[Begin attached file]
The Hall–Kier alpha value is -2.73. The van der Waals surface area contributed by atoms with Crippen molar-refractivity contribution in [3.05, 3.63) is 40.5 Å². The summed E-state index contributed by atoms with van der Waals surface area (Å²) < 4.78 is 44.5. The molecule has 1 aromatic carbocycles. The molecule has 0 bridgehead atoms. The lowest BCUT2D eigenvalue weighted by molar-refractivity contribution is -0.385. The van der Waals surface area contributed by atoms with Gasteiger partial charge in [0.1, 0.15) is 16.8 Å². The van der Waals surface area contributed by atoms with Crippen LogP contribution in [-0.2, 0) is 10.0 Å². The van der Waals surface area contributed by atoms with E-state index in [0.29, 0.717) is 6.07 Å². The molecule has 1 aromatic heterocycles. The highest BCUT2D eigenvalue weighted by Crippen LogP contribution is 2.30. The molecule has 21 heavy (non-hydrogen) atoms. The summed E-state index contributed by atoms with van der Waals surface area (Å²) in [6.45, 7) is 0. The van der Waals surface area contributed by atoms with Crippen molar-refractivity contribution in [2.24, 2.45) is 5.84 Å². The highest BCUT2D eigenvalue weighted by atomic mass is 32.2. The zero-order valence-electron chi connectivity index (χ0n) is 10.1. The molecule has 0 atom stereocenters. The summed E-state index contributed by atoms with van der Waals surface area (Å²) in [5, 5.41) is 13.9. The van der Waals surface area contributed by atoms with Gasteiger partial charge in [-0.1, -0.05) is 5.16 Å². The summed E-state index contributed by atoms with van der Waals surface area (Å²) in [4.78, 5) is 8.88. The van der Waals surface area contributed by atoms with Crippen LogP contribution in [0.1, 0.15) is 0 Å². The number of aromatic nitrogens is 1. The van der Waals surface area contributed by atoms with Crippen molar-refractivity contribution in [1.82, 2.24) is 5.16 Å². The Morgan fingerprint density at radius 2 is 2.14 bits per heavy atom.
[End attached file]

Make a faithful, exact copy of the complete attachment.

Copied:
The Hall–Kier alpha value is -2.73. The van der Waals surface area contributed by atoms with Crippen molar-refractivity contribution in [3.05, 3.63) is 40.5 Å². The summed E-state index contributed by atoms with van der Waals surface area (Å²) < 4.78 is 44.5. The molecule has 1 aromatic carbocycles. The molecule has 0 bridgehead atoms. The lowest BCUT2D eigenvalue weighted by molar-refractivity contribution is -0.385. The van der Waals surface area contributed by atoms with Gasteiger partial charge in [0.1, 0.15) is 16.8 Å². The van der Waals surface area contributed by atoms with Crippen LogP contribution in [-0.2, 0) is 10.0 Å². The van der Waals surface area contributed by atoms with E-state index in [0.29, 0.717) is 6.07 Å². The molecule has 1 aromatic heterocycles. The highest BCUT2D eigenvalue weighted by Crippen LogP contribution is 2.30. The molecule has 21 heavy (non-hydrogen) atoms. The summed E-state index contributed by atoms with van der Waals surface area (Å²) in [6.45, 7) is 0. The van der Waals surface area contributed by atoms with Crippen molar-refractivity contribution in [2.24, 2.45) is 5.84 Å². The highest BCUT2D eigenvalue weighted by atomic mass is 32.2. The zero-order valence-electron chi connectivity index (χ0n) is 10.1. The molecule has 0 atom stereocenters. The summed E-state index contributed by atoms with van der Waals surface area (Å²) in [5, 5.41) is 13.9. The van der Waals surface area contributed by atoms with Gasteiger partial charge in [-0.1, -0.05) is 5.16 Å². The summed E-state index contributed by atoms with van der Waals surface area (Å²) in [4.78, 5) is 8.88. The van der Waals surface area contributed by atoms with Crippen LogP contribution in [0.1, 0.15) is 0 Å². The number of aromatic nitrogens is 1. The van der Waals surface area contributed by atoms with Crippen molar-refractivity contribution in [1.82, 2.24) is 5.16 Å². The Morgan fingerprint density at radius 2 is 2.14 bits per heavy atom.